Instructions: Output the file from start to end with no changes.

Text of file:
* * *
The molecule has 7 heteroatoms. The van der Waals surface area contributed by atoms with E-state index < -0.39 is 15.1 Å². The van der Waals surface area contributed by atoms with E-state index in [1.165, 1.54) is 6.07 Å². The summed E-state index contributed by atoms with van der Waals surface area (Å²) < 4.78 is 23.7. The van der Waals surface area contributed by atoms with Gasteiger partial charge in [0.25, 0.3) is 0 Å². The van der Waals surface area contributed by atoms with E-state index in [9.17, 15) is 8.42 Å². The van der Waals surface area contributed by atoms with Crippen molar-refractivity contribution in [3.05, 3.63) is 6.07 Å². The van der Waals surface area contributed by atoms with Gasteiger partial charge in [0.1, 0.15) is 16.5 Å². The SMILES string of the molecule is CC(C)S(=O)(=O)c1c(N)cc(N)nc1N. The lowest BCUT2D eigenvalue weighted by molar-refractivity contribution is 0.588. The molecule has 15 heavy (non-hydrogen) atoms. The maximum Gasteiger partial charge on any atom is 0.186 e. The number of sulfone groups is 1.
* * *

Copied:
The molecule has 7 heteroatoms. The van der Waals surface area contributed by atoms with E-state index < -0.39 is 15.1 Å². The van der Waals surface area contributed by atoms with E-state index in [1.165, 1.54) is 6.07 Å². The summed E-state index contributed by atoms with van der Waals surface area (Å²) < 4.78 is 23.7. The van der Waals surface area contributed by atoms with Gasteiger partial charge in [0.25, 0.3) is 0 Å². The van der Waals surface area contributed by atoms with E-state index in [9.17, 15) is 8.42 Å². The van der Waals surface area contributed by atoms with Crippen molar-refractivity contribution in [3.05, 3.63) is 6.07 Å². The van der Waals surface area contributed by atoms with Gasteiger partial charge in [0.1, 0.15) is 16.5 Å². The SMILES string of the molecule is CC(C)S(=O)(=O)c1c(N)cc(N)nc1N. The lowest BCUT2D eigenvalue weighted by molar-refractivity contribution is 0.588. The molecule has 15 heavy (non-hydrogen) atoms. The maximum Gasteiger partial charge on any atom is 0.186 e. The number of sulfone groups is 1.